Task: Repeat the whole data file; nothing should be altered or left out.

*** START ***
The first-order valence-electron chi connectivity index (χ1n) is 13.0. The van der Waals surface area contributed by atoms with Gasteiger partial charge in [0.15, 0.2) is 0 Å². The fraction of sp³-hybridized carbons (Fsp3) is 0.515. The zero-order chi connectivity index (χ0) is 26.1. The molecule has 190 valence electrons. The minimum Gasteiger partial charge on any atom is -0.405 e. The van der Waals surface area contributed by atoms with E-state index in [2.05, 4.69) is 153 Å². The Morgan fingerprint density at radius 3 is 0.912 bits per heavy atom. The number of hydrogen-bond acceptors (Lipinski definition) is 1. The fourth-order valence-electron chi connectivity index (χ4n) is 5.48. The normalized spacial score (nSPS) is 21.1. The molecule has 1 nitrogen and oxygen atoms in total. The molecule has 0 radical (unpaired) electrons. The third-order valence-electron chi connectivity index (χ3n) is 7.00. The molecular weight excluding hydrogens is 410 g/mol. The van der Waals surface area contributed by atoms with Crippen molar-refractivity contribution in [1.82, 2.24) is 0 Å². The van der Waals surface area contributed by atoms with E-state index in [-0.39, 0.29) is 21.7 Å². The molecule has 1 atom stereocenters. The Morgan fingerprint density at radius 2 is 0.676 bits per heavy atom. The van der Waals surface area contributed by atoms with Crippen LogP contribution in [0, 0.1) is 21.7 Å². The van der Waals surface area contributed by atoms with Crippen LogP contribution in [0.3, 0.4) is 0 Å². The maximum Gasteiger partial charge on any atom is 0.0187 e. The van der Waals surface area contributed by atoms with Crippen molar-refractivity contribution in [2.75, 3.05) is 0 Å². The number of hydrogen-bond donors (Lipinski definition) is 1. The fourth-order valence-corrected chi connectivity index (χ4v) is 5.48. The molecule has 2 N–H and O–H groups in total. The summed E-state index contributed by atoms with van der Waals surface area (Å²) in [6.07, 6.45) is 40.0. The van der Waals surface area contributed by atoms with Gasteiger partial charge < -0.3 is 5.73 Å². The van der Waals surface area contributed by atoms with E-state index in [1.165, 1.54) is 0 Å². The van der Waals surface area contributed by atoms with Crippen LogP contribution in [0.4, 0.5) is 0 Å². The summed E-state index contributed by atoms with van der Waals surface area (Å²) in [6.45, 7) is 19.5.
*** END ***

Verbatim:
The first-order valence-electron chi connectivity index (χ1n) is 13.0. The van der Waals surface area contributed by atoms with Gasteiger partial charge in [0.15, 0.2) is 0 Å². The fraction of sp³-hybridized carbons (Fsp3) is 0.515. The zero-order chi connectivity index (χ0) is 26.1. The molecule has 190 valence electrons. The minimum Gasteiger partial charge on any atom is -0.405 e. The van der Waals surface area contributed by atoms with E-state index in [2.05, 4.69) is 153 Å². The Morgan fingerprint density at radius 3 is 0.912 bits per heavy atom. The number of hydrogen-bond acceptors (Lipinski definition) is 1. The fourth-order valence-electron chi connectivity index (χ4n) is 5.48. The normalized spacial score (nSPS) is 21.1. The molecule has 1 nitrogen and oxygen atoms in total. The molecule has 0 radical (unpaired) electrons. The third-order valence-electron chi connectivity index (χ3n) is 7.00. The molecular weight excluding hydrogens is 410 g/mol. The van der Waals surface area contributed by atoms with Crippen molar-refractivity contribution in [1.82, 2.24) is 0 Å². The van der Waals surface area contributed by atoms with E-state index in [-0.39, 0.29) is 21.7 Å². The molecule has 1 atom stereocenters. The Morgan fingerprint density at radius 2 is 0.676 bits per heavy atom. The van der Waals surface area contributed by atoms with Crippen LogP contribution in [0, 0.1) is 21.7 Å². The van der Waals surface area contributed by atoms with Crippen LogP contribution in [0.3, 0.4) is 0 Å². The maximum Gasteiger partial charge on any atom is 0.0187 e. The van der Waals surface area contributed by atoms with Crippen molar-refractivity contribution in [2.75, 3.05) is 0 Å². The number of hydrogen-bond donors (Lipinski definition) is 1. The fourth-order valence-corrected chi connectivity index (χ4v) is 5.48. The molecule has 2 N–H and O–H groups in total. The summed E-state index contributed by atoms with van der Waals surface area (Å²) in [6.07, 6.45) is 40.0. The van der Waals surface area contributed by atoms with Gasteiger partial charge < -0.3 is 5.73 Å². The van der Waals surface area contributed by atoms with E-state index in [1.165, 1.54) is 0 Å². The van der Waals surface area contributed by atoms with Crippen LogP contribution in [0.4, 0.5) is 0 Å². The summed E-state index contributed by atoms with van der Waals surface area (Å²) in [6.45, 7) is 19.5.